Shown here Jan. 16, 2010, is an aerial view of downtown Port-au-Prince, Haiti. Makeshift shelters are being erected in open locations throughout the devastation following a 7.0-magnitude earthquake Jan. 12, 2010. (U.S. Air Force photo by Master Sgt. Jeremy Lock/Released)

Residents in Orange County, California are up-in-arms over a proposed plan to house the region’s ballooning homeless population in a massive “tent city” next to a frequently used public park; prompting locals to force the Board of Supervisors to vote on the legislation this week.

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According to Fox News, the Orange County Board of Supervisors is set to meet Tuesday to discuss the plan, which would house at least 400 people in make-shift tents near the Santa Ana river just 40 miles southeast of Los Angeles.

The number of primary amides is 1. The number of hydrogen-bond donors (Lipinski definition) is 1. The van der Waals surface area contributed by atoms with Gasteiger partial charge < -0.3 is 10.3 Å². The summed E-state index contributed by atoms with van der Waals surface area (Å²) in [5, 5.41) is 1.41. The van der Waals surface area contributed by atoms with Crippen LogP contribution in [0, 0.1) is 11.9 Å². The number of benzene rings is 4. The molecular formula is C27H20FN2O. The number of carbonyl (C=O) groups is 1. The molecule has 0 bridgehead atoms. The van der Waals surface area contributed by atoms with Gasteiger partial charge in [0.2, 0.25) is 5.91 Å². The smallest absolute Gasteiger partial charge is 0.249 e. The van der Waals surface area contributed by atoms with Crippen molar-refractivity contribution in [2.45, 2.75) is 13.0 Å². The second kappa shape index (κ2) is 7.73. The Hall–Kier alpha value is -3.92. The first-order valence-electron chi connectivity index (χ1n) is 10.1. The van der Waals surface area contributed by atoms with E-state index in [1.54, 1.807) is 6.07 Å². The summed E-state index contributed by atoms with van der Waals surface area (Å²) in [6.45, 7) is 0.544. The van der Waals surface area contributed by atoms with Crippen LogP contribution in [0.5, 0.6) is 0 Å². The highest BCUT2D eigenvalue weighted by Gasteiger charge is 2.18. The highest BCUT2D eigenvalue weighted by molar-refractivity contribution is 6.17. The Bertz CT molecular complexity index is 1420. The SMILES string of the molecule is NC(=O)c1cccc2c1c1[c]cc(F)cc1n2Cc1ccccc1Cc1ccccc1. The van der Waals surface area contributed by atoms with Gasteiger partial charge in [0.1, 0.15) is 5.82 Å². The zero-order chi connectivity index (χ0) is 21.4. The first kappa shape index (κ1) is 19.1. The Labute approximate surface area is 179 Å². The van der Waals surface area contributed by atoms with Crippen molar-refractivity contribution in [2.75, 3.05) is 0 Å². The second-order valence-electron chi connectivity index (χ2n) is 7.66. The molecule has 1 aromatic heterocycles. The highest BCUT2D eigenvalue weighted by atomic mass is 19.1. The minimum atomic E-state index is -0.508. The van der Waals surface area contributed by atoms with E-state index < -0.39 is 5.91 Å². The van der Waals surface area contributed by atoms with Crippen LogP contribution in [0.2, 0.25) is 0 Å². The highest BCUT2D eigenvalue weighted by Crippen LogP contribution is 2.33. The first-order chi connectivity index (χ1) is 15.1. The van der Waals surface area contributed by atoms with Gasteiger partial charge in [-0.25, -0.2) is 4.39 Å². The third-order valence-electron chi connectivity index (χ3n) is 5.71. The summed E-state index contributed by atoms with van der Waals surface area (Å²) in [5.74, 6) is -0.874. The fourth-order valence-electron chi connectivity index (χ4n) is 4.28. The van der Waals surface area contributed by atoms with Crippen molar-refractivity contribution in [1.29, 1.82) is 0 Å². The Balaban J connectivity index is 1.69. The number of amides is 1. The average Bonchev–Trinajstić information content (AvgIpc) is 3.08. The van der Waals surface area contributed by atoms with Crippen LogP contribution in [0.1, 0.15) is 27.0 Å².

“I hate to say this but the homeless that are planning to come here really represent the worst of them because they’re the ones that aren’t following the rules, that don’t want to give up the drugs, that don’t want to accept services or housing,” Irvine Commissioner Anthony Kuo told CBS LA. “And to put those across the street from sports fields and a senior community in my mind is just an incompatible use.”

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“I’m OK with helping homeless, but we need to solve the problem, not move the problem from one city to another,” added one resident.

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The move is the latest liberal proposal to come under fire as California residents struggle to get a grip on rising homelessness, soaring crime rates, and the increasing financial burdens imposed by the state’s ‘Sanctuary City’ policies.

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